Replies: 8
      Points: 61
      Rank: Member

      Hey Olaf,

      I have cracked the script, not elegant but it works. I do not try to pass the objects through the ‘invoke-expression’ as this fails with them being resolved before the expression is executed. Instead I have passed the filename and then execute the ‘get-content’ with the invoke like this:

      invoke-expression "compare-object $s_options (get-content $s_filename1) (get-content $s_filename2)"

      This does it but I feel as though I have cheated, it must surely be possible to pass a reference to an object into the command rather than resolve it and ‘explode’ it’s contents into the command? That’s the first part, the second is I’m sure there is a neater way to do the whole thing, but as a learning exercise I’ve ended up doing a whole lot more!!!!

      Cheers!

    • #224910
      Participant
      Topics: 2
      Replies: 8
      Points: 61
      Rank: Member

      Final version of the ‘diff function exercise’ looked like this:

      function f_diff {
      if ($args.length -lt 2)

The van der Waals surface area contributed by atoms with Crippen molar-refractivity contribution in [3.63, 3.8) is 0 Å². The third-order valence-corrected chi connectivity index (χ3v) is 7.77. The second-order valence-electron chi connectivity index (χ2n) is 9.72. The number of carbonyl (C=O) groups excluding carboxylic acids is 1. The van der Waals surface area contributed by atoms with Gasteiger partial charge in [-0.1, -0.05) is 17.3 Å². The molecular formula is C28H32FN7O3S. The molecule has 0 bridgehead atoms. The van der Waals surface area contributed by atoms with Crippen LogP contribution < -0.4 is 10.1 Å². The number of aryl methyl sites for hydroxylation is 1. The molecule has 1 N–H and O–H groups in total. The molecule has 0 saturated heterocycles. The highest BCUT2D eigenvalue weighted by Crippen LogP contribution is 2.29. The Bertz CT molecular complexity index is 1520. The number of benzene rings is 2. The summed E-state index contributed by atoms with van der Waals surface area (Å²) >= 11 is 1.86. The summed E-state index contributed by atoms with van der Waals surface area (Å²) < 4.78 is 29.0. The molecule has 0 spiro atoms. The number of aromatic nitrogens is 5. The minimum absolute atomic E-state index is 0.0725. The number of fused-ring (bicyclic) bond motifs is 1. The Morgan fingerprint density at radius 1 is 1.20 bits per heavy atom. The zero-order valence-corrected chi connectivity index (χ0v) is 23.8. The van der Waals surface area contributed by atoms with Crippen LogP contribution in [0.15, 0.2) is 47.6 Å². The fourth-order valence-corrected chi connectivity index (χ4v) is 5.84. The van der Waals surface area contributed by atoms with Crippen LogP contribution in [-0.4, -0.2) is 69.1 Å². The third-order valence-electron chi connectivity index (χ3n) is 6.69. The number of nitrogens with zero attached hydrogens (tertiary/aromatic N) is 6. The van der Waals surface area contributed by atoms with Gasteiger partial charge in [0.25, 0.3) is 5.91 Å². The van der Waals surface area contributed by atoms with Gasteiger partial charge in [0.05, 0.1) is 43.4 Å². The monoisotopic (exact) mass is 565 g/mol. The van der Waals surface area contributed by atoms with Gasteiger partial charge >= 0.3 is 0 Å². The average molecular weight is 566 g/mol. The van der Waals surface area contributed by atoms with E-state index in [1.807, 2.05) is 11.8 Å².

{
      #Usage Error
      "USAGE: diff [Compare-Object options] File1 File2"
      return
      }
      $s_filename1 = $args[$args.length - 2]
      $s_filename2 = $args[$args.length - 1]
      if ((-Not (Test-Path -Path $s_filename2 -PathType leaf)) -or (-Not (Test-Path -Path $s_filename1 -PathType leaf)))
      {
      "ERROR: Either $s_filename1 or $s_filename2 are not a file!"
      return
      }
      if ($args.length -gt 2)
      {
      $s_options = [string]$args[0..($args.length - 3)] -join ' '
      }
      invoke-expression "compare-object $s_options (get-content $s_filename1) (get-content $s_filename2)"
      return
      }

      Looks a lot simpler now, but masks a great learning exercise and better understanding of how PowerShell manages object variables. Thanks for the pointers, got there in the end. Cheers.

    • #224913
      Participant
      Topics: 4
      Replies: 2249
      Points: 5,494
      Helping Hand
      Rank: Community MVP

      Hmmm … again … quotes? ๐Ÿ˜‰

      invoke-expression "compare-object $s_options $s_contentsfile1 $s_contentsfile2"

      In Powershell there is a distinct difference between single and double quotes. If you like to get variables expanded you will have to use double quotes.

      If I got it right you try to mimic the syntax of a linux command, right? If it is to save keyboard hits you may think about that you don’t have tab completion anymore with your approach. Instead you could simply create another alias for Compare-Object or – and that would be my recommendation – you could create a so called proxy function.